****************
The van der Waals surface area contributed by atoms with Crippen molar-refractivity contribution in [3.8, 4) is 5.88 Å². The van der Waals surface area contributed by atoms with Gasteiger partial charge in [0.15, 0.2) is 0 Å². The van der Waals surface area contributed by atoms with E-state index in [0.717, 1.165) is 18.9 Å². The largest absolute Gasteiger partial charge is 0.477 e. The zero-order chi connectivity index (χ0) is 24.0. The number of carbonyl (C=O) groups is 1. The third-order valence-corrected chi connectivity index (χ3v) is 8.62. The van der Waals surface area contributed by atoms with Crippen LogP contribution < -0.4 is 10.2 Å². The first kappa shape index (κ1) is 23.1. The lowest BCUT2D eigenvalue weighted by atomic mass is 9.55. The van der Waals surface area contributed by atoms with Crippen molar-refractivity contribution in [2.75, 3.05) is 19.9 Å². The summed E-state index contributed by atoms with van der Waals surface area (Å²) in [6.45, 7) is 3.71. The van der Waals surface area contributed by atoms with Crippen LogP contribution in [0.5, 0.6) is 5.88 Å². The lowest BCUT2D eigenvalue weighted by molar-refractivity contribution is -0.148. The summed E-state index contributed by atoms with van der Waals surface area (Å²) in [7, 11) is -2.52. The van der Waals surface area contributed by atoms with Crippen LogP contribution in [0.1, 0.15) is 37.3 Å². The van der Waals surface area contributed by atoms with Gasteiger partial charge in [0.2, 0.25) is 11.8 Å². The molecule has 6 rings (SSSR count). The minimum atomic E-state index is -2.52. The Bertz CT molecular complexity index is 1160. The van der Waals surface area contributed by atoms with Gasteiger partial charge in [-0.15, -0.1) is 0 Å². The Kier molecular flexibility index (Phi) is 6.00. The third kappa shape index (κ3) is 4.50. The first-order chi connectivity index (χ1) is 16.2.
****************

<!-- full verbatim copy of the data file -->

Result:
The van der Waals surface area contributed by atoms with Crippen molar-refractivity contribution in [3.8, 4) is 5.88 Å². The van der Waals surface area contributed by atoms with Gasteiger partial charge in [0.15, 0.2) is 0 Å². The van der Waals surface area contributed by atoms with E-state index in [0.717, 1.165) is 18.9 Å². The largest absolute Gasteiger partial charge is 0.477 e. The zero-order chi connectivity index (χ0) is 24.0. The number of carbonyl (C=O) groups is 1. The third-order valence-corrected chi connectivity index (χ3v) is 8.62. The van der Waals surface area contributed by atoms with Crippen LogP contribution < -0.4 is 10.2 Å². The first kappa shape index (κ1) is 23.1. The lowest BCUT2D eigenvalue weighted by atomic mass is 9.55. The van der Waals surface area contributed by atoms with Crippen molar-refractivity contribution in [2.75, 3.05) is 19.9 Å². The summed E-state index contributed by atoms with van der Waals surface area (Å²) in [6.45, 7) is 3.71. The van der Waals surface area contributed by atoms with Crippen LogP contribution in [0.5, 0.6) is 5.88 Å². The lowest BCUT2D eigenvalue weighted by molar-refractivity contribution is -0.148. The summed E-state index contributed by atoms with van der Waals surface area (Å²) in [7, 11) is -2.52. The van der Waals surface area contributed by atoms with Crippen LogP contribution in [0.1, 0.15) is 37.3 Å². The van der Waals surface area contributed by atoms with Gasteiger partial charge in [0.2, 0.25) is 11.8 Å². The molecule has 6 rings (SSSR count). The minimum atomic E-state index is -2.52. The Bertz CT molecular complexity index is 1160. The van der Waals surface area contributed by atoms with Gasteiger partial charge in [-0.15, -0.1) is 0 Å². The Kier molecular flexibility index (Phi) is 6.00. The third kappa shape index (κ3) is 4.50. The first-order chi connectivity index (χ1) is 16.2.